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Why was Edgar Allan Poe kicked out of West Point?

It’s not hard to believe that Edgar Allan Poe, author of “The Pit and the Pendulum” and other horror stories, went to the United States Military Academy at West Point, an institution conspicuously absent from the list of top party schools. 

Poe tried hard to get kicked out of West Point, and in 1831, he succeeded. Rumor is that the final straw came when he reported for drill wearing belts for his cartridges, a smile and nothing else, but did he actually do it? It’s time for a visit to The Rumor Doctor.

Poe’s tenure at West Point from July 1830 to February 1831 was “short, yet tumultuous,” according to, “Edgar Allan Poe: The Army Years,” a publication from West Point’s library.

“His emotional instability coupled with deep personal problems, such as his constant need for funds and a lack of time to devote to poetry more than his deficiency in military aptitude, cut short his cadetship,” the library publication said.

But there are no records of Poe showing up for drill naked. Instead, Poe was court-martialed after he stopped going to class, parade, roll calls and chapel in January 1831. The following month, he was dismissed.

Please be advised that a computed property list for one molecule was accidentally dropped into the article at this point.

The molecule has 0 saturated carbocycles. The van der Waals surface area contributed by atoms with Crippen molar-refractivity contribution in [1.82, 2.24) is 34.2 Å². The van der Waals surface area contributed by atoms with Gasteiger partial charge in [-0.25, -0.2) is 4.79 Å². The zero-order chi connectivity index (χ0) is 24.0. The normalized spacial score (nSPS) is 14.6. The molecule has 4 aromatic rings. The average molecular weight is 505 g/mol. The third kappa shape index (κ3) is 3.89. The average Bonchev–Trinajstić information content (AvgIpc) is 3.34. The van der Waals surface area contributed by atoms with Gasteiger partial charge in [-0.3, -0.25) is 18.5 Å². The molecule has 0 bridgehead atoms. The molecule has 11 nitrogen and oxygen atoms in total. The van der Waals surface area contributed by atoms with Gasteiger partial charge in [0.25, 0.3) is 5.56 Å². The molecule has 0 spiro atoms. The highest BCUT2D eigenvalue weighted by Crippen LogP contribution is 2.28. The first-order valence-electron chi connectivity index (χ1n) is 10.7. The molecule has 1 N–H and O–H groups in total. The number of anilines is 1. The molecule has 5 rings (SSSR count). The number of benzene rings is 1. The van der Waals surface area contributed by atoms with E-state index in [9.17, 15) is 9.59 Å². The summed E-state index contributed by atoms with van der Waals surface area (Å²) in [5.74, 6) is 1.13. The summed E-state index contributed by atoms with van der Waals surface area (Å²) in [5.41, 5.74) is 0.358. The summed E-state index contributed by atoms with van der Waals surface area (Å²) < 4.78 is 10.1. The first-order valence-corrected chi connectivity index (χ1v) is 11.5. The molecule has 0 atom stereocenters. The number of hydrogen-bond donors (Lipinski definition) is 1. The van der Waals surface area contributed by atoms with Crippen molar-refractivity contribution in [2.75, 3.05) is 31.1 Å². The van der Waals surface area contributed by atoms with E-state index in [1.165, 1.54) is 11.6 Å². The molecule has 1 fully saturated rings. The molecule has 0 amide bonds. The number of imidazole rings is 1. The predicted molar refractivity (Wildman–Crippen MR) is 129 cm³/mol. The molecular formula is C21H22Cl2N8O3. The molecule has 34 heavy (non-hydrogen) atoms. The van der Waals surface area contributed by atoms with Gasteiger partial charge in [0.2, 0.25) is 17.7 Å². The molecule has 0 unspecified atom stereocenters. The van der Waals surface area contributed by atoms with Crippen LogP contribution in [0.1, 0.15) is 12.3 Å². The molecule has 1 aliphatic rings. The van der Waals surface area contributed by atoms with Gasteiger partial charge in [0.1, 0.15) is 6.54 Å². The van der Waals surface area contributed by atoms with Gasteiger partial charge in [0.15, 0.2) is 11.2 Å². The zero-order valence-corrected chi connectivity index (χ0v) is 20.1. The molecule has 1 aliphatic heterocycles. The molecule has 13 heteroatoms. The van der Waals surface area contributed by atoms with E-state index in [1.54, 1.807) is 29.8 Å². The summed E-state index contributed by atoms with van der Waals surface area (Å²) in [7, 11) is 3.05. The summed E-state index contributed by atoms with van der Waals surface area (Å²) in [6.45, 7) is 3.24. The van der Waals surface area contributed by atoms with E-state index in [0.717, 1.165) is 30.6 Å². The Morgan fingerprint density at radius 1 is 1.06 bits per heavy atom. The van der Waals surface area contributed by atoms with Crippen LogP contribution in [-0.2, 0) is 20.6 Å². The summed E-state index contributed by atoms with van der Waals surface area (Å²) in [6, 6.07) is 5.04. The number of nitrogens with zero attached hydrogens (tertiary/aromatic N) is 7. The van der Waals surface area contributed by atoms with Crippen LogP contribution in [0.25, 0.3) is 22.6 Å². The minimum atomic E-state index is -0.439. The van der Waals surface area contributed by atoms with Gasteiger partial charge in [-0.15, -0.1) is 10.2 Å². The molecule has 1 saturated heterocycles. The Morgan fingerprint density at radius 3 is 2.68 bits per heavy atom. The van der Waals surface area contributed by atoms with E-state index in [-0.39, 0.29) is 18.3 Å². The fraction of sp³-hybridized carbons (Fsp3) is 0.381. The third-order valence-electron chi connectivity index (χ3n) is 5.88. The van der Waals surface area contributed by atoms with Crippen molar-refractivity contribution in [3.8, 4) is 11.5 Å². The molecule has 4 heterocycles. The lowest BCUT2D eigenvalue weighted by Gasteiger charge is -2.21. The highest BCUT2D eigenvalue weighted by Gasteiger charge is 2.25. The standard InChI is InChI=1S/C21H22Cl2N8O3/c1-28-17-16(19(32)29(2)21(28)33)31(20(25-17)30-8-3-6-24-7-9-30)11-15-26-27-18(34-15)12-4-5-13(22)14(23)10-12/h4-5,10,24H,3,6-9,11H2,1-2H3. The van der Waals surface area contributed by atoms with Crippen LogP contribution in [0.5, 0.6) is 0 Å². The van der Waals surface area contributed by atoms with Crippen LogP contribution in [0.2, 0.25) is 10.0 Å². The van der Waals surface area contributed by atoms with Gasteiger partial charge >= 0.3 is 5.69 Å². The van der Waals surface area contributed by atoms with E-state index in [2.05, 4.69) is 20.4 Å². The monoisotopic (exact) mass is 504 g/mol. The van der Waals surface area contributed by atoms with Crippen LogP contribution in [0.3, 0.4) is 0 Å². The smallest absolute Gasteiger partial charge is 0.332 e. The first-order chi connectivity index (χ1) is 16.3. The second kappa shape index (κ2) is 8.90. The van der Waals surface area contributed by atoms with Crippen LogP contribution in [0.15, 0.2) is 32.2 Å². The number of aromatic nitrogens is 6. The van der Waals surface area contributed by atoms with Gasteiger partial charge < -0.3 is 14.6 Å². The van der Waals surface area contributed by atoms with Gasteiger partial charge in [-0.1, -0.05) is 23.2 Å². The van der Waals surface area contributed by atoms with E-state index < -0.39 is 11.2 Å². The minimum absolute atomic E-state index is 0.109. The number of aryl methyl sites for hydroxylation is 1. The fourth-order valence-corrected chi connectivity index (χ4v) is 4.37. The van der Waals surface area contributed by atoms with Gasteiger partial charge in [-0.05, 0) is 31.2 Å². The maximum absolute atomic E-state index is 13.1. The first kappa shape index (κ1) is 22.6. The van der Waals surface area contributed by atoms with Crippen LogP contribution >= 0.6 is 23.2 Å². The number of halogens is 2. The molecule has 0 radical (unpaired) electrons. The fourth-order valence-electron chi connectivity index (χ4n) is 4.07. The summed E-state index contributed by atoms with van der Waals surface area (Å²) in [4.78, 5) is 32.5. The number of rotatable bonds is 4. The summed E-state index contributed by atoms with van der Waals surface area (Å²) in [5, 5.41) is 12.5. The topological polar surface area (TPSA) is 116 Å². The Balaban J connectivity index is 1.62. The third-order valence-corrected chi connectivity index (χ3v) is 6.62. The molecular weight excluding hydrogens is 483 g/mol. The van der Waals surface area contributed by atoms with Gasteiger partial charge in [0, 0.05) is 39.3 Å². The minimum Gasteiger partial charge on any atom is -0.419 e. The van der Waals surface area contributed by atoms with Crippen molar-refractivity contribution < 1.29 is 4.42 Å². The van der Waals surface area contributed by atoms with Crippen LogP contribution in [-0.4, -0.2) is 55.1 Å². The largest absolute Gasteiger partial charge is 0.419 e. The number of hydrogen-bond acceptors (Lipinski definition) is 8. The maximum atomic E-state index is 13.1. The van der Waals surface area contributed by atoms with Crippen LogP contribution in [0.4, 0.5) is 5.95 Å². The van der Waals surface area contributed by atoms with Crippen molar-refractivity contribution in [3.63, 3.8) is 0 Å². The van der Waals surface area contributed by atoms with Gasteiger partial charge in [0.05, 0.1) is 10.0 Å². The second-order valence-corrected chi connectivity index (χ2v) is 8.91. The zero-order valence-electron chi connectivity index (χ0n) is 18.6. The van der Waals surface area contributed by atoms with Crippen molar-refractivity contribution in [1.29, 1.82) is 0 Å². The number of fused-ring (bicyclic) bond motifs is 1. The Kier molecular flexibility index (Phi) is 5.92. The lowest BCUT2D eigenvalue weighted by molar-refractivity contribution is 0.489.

The earliest references to Poe pulling “The Fully Monty” while on parade date back to the 1920s, said Christopher Semtner, curator of The Edgar Allan Poe Museum in Richmond, Va.

In reality, Poe’s meltdown was triggered in part by his strained relationship with his foster father, John Allan, who had recently remarried, cutting Poe out of any family inheritance, Semtner said in an e-mail. Things came to a head when one of Poe’s outstanding debts came to haunt him.

Poe had enlisted in the Army in 1827, rising to the rank of sergeant major. In order to attend West Point, he hired a soldier named Samuel Graves to finish his term. But Poe never paid Graves, claiming in a letter that Allan “was probably drunk and had forgotten to send the money,” Semtner said.

Graves sent Poe’s note to Allan, who then sent Poe a letter saying their relationship was over. Poe responded by saying he intended to resign from West Point.

But that didn’t deter Poe from trying to pursue a military career. A month after leaving West Point, he asked the school’s superintendent for a letter of recommendation so he could join the Polish army. There’s no evidence he got a reply.

THE RUMOR DOCTOR’S DIAGNOSIS: The true story about why Edgar Allan Poe left West Point is sad and short, much like Poe’s life, but will the legend of him appearing naked ever die? Quoth The Rumor Doctor: Nevermore!

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